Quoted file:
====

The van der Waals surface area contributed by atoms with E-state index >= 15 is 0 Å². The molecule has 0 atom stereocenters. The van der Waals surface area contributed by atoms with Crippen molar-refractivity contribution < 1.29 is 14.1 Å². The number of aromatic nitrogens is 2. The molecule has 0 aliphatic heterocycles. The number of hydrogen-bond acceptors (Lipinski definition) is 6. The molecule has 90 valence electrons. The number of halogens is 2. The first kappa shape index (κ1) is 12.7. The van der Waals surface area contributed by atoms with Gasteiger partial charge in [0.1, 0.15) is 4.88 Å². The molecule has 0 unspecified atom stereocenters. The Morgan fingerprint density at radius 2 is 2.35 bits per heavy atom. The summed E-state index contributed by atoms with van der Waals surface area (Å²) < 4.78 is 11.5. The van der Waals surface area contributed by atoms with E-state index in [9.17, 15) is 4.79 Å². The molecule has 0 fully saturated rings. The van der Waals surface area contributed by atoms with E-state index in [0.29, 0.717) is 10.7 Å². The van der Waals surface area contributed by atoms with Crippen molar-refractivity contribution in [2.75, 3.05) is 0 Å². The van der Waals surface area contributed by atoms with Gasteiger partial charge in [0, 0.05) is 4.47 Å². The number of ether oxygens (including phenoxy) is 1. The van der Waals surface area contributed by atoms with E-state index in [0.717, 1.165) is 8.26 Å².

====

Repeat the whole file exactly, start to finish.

The van der Waals surface area contributed by atoms with E-state index >= 15 is 0 Å². The molecule has 0 atom stereocenters. The van der Waals surface area contributed by atoms with Crippen molar-refractivity contribution < 1.29 is 14.1 Å². The number of aromatic nitrogens is 2. The molecule has 0 aliphatic heterocycles. The number of hydrogen-bond acceptors (Lipinski definition) is 6. The molecule has 90 valence electrons. The number of halogens is 2. The first kappa shape index (κ1) is 12.7. The van der Waals surface area contributed by atoms with Gasteiger partial charge in [0.1, 0.15) is 4.88 Å². The molecule has 0 unspecified atom stereocenters. The Morgan fingerprint density at radius 2 is 2.35 bits per heavy atom. The summed E-state index contributed by atoms with van der Waals surface area (Å²) < 4.78 is 11.5. The van der Waals surface area contributed by atoms with E-state index in [9.17, 15) is 4.79 Å². The molecule has 0 fully saturated rings. The van der Waals surface area contributed by atoms with E-state index in [0.29, 0.717) is 10.7 Å². The van der Waals surface area contributed by atoms with Crippen molar-refractivity contribution in [2.75, 3.05) is 0 Å². The van der Waals surface area contributed by atoms with Gasteiger partial charge in [0, 0.05) is 4.47 Å². The number of ether oxygens (including phenoxy) is 1. The van der Waals surface area contributed by atoms with E-state index in [0.717, 1.165) is 8.26 Å².